The Insight: Gone Home, Retro, Then Much More

How a game with a retro feel mirrors the way we are now, or rather, the way we could be. Writes the author, “It feels honest and sincere and refreshingly free of hipster posturing and ironic detachment.”

By Jeremy Voss

You don’t need much. In fact, this is all you should know before you start playing Gone Home:

It is early June, 1995.  You are 20-year-old Kaitlin Greenbriar, the eldest of the two Greenbriar daughters. You’re excited to return home after a long European adventure.  Home will actually be a new place for you – your family moved into a new house while you were away.  But when you arrive, iIt’s the middle of the night. A terrible thunderstorm looms outside … and nobody’s home.  There’s just an ominous note on the front door from your younger sister, saying that she’s gone and that she doesn’t want anyone looking for her.

From here, your monumental task is to not only explore the house. You have to find out what happened.

Gone Home is a first-person exploration game; there are no enemies, no time restrictions, no punishments or penalties.  Like an early Roberta Williams game updated for a trip in time back to the 1990s, you are exploring a house – not an ancient cavern, not a hidden tomb, not a rocketship.  The clues you uncover as you open desk drawers and file cabinets are handwritten notes, concert receipts, business correspondence.  It is hard to explain why something that sounds this mundane could be so compelling, but I found myself utterly enthralled right from the very beginning, as I tried to figure out how to unlock the front door.

The game is a success on a wide variety of levels.  First, it features one of the most well-developed and fully realized lead female characters in game history – Sam, your younger sister, who is voiced brilliantly by Sarah Grayson.  Indeed, the success of Sam as a character is making me rethink my position on the tired trope of audio diaries as exposition.  (Exhibit A: Bioshock Infinite.)  I’m a 37-year-old man, but I found myself relating to Sam over and over again; I knew girls like her in high school – hell, I’ve felt a lot of what she feels, to the extent that all teenagers, regardless of gender, go through the same sorts of things – arguments with parents, feeling out of place, realizing that your childhood friendships don’t carry the same weight, feeling a deep connection with someone for the first time.  The game stirred up memories and emotions that I hadn’t felt in years.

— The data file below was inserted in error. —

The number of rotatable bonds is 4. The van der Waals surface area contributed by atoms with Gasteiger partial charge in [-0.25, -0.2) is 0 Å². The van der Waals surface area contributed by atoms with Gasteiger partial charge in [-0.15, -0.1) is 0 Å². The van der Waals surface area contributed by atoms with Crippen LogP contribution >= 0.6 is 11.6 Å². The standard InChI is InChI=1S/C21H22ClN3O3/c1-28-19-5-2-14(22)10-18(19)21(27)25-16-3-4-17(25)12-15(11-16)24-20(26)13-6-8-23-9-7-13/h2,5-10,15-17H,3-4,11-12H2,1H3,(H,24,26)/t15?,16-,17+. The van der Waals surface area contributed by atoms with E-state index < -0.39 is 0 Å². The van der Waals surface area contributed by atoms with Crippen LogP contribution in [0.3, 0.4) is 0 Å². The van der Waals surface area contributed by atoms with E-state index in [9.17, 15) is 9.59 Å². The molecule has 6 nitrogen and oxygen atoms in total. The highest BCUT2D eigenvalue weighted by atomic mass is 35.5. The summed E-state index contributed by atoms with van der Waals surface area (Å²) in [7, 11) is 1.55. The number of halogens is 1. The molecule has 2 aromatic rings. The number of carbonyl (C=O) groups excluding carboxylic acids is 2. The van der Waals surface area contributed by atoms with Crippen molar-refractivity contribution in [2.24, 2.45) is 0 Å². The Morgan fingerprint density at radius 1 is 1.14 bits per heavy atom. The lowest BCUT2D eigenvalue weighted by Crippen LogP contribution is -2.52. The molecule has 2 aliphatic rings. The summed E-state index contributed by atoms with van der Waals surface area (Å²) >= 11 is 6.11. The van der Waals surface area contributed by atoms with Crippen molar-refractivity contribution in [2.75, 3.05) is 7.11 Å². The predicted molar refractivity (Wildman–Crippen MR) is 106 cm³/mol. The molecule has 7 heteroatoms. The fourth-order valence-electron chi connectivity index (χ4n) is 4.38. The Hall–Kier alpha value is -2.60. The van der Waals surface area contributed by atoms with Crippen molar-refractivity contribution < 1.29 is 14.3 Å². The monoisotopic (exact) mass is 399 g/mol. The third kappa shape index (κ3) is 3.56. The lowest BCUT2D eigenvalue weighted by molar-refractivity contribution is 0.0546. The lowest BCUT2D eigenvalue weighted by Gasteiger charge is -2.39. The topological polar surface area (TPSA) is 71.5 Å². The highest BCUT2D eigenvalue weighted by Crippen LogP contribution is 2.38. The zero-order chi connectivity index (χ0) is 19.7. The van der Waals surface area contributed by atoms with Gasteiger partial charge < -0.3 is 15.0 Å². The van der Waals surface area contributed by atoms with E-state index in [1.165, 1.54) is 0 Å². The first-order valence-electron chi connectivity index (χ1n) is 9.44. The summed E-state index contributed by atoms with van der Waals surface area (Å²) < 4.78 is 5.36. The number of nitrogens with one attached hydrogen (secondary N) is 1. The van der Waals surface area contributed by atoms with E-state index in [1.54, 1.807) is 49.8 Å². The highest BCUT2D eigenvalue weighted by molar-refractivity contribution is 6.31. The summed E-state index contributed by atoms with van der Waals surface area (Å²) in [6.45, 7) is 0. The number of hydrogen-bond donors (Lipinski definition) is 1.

And it’s not just Sam’s character that stirred this stuff up for me – it’s that the game takes place in 1995, and it’s immediately clear from the period detail that the game’s creators know exactly what this means, and what 1995 felt like.  (In fact, now that I think about it, I was the same age as Kaitlin in 1995.)  This is important, because 1995 was a time before iPhones and Facebook and Spotify.  If you wanted to communicate with someone, you passed them handwritten notes; if you wanted to share music with someone, you made them a mixtape, and you’d also probably draw an album cover for it.  In the absence of blogs, you’d create zines.  You’d go through a TV Guide and circle the shows you didn’t want to miss.

These are the sorts of things you will come across as you examine this seemingly typical suburban house for clues.  The game scratches a particularly wonderful itch – the need to scour every nook and cranny for hidden things.  And so, in this particular case, what makes this itch all the more powerful is that the things you’re looking for appear meaningless on the surface, but those objects clearly carry enormous weight.  I found one particular piece of paper crumpled up next to a hallway wastebasket.  Without spoiling anything, all I’ll say is that the note itself caught me by surprise and started to make my blood boil; and after reading it, I, too, would have torn it up and thrown it away in anger, not caring if it landed in the basket or not.